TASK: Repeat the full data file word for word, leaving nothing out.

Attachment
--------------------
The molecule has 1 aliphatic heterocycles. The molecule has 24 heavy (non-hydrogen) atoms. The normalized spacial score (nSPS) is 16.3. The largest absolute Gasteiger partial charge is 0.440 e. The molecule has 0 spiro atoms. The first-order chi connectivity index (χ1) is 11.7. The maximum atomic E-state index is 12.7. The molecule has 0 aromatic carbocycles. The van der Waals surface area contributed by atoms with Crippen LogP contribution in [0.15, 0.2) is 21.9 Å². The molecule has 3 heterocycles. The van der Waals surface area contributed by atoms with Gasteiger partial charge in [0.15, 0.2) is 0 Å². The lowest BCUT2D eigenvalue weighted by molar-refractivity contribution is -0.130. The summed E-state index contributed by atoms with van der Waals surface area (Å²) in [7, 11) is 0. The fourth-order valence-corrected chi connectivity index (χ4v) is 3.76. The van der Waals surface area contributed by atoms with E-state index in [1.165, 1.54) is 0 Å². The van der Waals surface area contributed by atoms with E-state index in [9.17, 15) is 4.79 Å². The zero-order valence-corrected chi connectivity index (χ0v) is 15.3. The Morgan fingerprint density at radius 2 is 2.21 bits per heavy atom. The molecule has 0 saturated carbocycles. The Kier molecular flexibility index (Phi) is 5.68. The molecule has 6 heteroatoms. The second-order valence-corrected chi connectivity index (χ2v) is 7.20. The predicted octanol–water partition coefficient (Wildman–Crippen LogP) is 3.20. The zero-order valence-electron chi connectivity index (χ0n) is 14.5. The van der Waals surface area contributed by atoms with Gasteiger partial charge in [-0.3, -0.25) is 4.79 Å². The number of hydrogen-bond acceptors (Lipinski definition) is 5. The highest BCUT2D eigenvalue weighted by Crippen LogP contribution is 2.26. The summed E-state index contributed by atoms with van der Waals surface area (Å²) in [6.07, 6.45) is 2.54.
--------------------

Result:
The molecule has 1 aliphatic heterocycles. The molecule has 24 heavy (non-hydrogen) atoms. The normalized spacial score (nSPS) is 16.3. The largest absolute Gasteiger partial charge is 0.440 e. The molecule has 0 spiro atoms. The first-order chi connectivity index (χ1) is 11.7. The maximum atomic E-state index is 12.7. The molecule has 0 aromatic carbocycles. The van der Waals surface area contributed by atoms with Crippen LogP contribution in [0.15, 0.2) is 21.9 Å². The molecule has 3 heterocycles. The van der Waals surface area contributed by atoms with Gasteiger partial charge in [0.15, 0.2) is 0 Å². The lowest BCUT2D eigenvalue weighted by molar-refractivity contribution is -0.130. The summed E-state index contributed by atoms with van der Waals surface area (Å²) in [7, 11) is 0. The fourth-order valence-corrected chi connectivity index (χ4v) is 3.76. The van der Waals surface area contributed by atoms with E-state index in [1.165, 1.54) is 0 Å². The van der Waals surface area contributed by atoms with E-state index in [9.17, 15) is 4.79 Å². The zero-order valence-corrected chi connectivity index (χ0v) is 15.3. The Morgan fingerprint density at radius 2 is 2.21 bits per heavy atom. The molecule has 0 saturated carbocycles. The Kier molecular flexibility index (Phi) is 5.68. The molecule has 6 heteroatoms. The second-order valence-corrected chi connectivity index (χ2v) is 7.20. The predicted octanol–water partition coefficient (Wildman–Crippen LogP) is 3.20. The zero-order valence-electron chi connectivity index (χ0n) is 14.5. The van der Waals surface area contributed by atoms with Gasteiger partial charge in [-0.3, -0.25) is 4.79 Å². The number of hydrogen-bond acceptors (Lipinski definition) is 5. The highest BCUT2D eigenvalue weighted by Crippen LogP contribution is 2.26. The summed E-state index contributed by atoms with van der Waals surface area (Å²) in [6.07, 6.45) is 2.54.